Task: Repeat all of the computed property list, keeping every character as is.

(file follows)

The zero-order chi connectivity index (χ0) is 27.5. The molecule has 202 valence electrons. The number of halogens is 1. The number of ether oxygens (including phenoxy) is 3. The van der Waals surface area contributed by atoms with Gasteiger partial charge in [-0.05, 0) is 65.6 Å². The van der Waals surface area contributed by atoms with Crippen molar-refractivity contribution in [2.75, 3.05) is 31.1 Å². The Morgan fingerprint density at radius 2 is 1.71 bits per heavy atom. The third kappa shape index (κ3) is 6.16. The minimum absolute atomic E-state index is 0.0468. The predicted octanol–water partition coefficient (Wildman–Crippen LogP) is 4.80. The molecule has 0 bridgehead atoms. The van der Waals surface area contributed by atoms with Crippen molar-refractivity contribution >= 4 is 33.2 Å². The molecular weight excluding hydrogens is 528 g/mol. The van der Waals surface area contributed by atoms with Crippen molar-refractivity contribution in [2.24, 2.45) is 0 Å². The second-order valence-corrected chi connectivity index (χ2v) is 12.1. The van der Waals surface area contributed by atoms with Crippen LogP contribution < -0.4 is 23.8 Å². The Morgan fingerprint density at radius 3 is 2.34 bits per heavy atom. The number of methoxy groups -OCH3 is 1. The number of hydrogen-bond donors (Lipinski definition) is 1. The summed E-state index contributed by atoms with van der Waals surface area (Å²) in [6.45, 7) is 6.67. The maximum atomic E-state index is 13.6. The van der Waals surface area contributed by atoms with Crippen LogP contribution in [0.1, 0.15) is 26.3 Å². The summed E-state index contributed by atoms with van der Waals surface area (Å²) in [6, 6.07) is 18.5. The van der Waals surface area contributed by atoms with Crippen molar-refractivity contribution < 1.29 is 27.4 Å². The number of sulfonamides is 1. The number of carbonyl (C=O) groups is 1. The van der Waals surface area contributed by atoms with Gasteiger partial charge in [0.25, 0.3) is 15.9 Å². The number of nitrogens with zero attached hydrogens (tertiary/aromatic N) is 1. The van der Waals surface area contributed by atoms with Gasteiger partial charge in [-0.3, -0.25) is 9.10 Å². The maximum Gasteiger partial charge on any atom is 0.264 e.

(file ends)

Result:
The zero-order chi connectivity index (χ0) is 27.5. The molecule has 202 valence electrons. The number of halogens is 1. The number of ether oxygens (including phenoxy) is 3. The van der Waals surface area contributed by atoms with Gasteiger partial charge in [-0.05, 0) is 65.6 Å². The van der Waals surface area contributed by atoms with Crippen molar-refractivity contribution in [2.75, 3.05) is 31.1 Å². The Morgan fingerprint density at radius 2 is 1.71 bits per heavy atom. The third kappa shape index (κ3) is 6.16. The minimum absolute atomic E-state index is 0.0468. The predicted octanol–water partition coefficient (Wildman–Crippen LogP) is 4.80. The molecule has 0 bridgehead atoms. The van der Waals surface area contributed by atoms with Crippen molar-refractivity contribution >= 4 is 33.2 Å². The molecular weight excluding hydrogens is 528 g/mol. The van der Waals surface area contributed by atoms with Crippen molar-refractivity contribution in [2.24, 2.45) is 0 Å². The second-order valence-corrected chi connectivity index (χ2v) is 12.1. The van der Waals surface area contributed by atoms with Crippen LogP contribution < -0.4 is 23.8 Å². The Morgan fingerprint density at radius 3 is 2.34 bits per heavy atom. The number of methoxy groups -OCH3 is 1. The number of hydrogen-bond donors (Lipinski definition) is 1. The summed E-state index contributed by atoms with van der Waals surface area (Å²) in [6.45, 7) is 6.67. The maximum atomic E-state index is 13.6. The van der Waals surface area contributed by atoms with Crippen LogP contribution in [0.1, 0.15) is 26.3 Å². The summed E-state index contributed by atoms with van der Waals surface area (Å²) in [6, 6.07) is 18.5. The van der Waals surface area contributed by atoms with Crippen molar-refractivity contribution < 1.29 is 27.4 Å². The number of sulfonamides is 1. The number of carbonyl (C=O) groups is 1. The van der Waals surface area contributed by atoms with Gasteiger partial charge in [0.25, 0.3) is 15.9 Å². The number of nitrogens with zero attached hydrogens (tertiary/aromatic N) is 1. The van der Waals surface area contributed by atoms with Gasteiger partial charge in [-0.3, -0.25) is 9.10 Å². The maximum Gasteiger partial charge on any atom is 0.264 e.